Although Jefferson is a New Orleans Democrat, the rush to protect him was led by House Republicans, giving them political credibility. Speaker Dennis Hastert of Illinois, as well as the new majority leader, John Boehner of Ohio, mounted an all-battle-stations effort to protect the institutional sanctity of the House and the separation-of-powers doctrine.

Hastert charged down Pennsylvania Avenue and took the matter directly to President Bush, claiming a breach of the wall between the two branches. Now House Democratic leader Nancy Pelosi of California is joining Hastert in a bipartisan demand for a return of everything the FBI took out of Jefferson's office. - More...
Sunday - May 28, 2006

Ann McFeatters: Congressional fulminations - There is no cash wrapped in foil in my freezer. Nothing but ice, some past-its-prime meat, and vegetables. I would think that any self-respecting burglar would check the freezer these days.

The FBI, which also checks freezers, says it found $90,000 in cash wrapped up in the freezer of Rep. William J. Jefferson, D-La. This has caused a firestorm on Capitol Hill, one that should interest Americans.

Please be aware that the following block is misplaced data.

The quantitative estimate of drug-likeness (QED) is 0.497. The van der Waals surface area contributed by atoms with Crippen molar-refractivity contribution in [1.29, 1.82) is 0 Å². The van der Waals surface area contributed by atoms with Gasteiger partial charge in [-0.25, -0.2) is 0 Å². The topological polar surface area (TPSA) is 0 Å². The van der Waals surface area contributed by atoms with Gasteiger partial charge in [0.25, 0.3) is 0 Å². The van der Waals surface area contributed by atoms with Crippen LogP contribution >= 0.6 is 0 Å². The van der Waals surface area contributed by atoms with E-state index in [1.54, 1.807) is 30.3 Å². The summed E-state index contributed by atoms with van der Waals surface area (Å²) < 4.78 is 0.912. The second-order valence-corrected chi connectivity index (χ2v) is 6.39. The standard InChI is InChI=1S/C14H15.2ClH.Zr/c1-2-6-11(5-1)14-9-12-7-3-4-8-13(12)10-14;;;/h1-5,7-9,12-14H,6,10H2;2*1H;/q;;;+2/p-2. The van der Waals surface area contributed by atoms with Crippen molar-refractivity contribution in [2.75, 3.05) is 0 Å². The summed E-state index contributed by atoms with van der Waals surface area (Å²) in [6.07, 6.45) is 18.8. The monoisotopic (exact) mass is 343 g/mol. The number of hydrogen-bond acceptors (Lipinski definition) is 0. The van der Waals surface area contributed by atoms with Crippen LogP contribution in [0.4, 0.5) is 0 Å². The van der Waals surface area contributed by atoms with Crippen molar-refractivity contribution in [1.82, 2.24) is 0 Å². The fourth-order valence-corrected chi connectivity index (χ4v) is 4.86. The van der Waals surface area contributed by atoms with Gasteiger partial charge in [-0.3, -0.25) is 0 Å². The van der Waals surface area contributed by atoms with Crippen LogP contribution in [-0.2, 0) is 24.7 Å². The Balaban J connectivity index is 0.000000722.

Jefferson is being investigated for possible public corruption. The FBI claims it videotaped him accepting $100,000 in marked $100 bills stuffed in a briefcase in a sting operation involving alleged bribery and influence peddling. The freezer money allegedly is part of that operation, taped last July. - More...
Sunday - May 28, 2006

Newsmaker Interviews

Bill Steigerwald: All Not Quiet on the Southern Front; Interview with Steve McCraw, Texas' Director of Homeland Security - Waves of illegal immigrants are the least of Steve McCraw's problems. Texas has the longest border with Mexico, and McCraw, the state's director of homeland security, has the difficult job of trying to keep some very nasty criminals and potential terrorists from crossing it. Appointed by Gov. Rick Perry, McCraw, 52, is a former FBI intelligence expert who oversees state and local police resources that have been deployed to make Texas safer and help the U.S. Border Patrol. I talked to him Thursday by telephone from his offices in Austin:

Q: What is it you are supposed to be doing?

A: The focus, as the governor has laid out, is deterrence and prevention. This started in 2005 as part of a five-year strategic plan that identified that our most significant threat, the porous 1,240-mile Texas-Mexico border, didn't constitute just a national security threat but was a public safety threat as well. There has been an escalation over the years. - More...
Sunday - May 28, 2006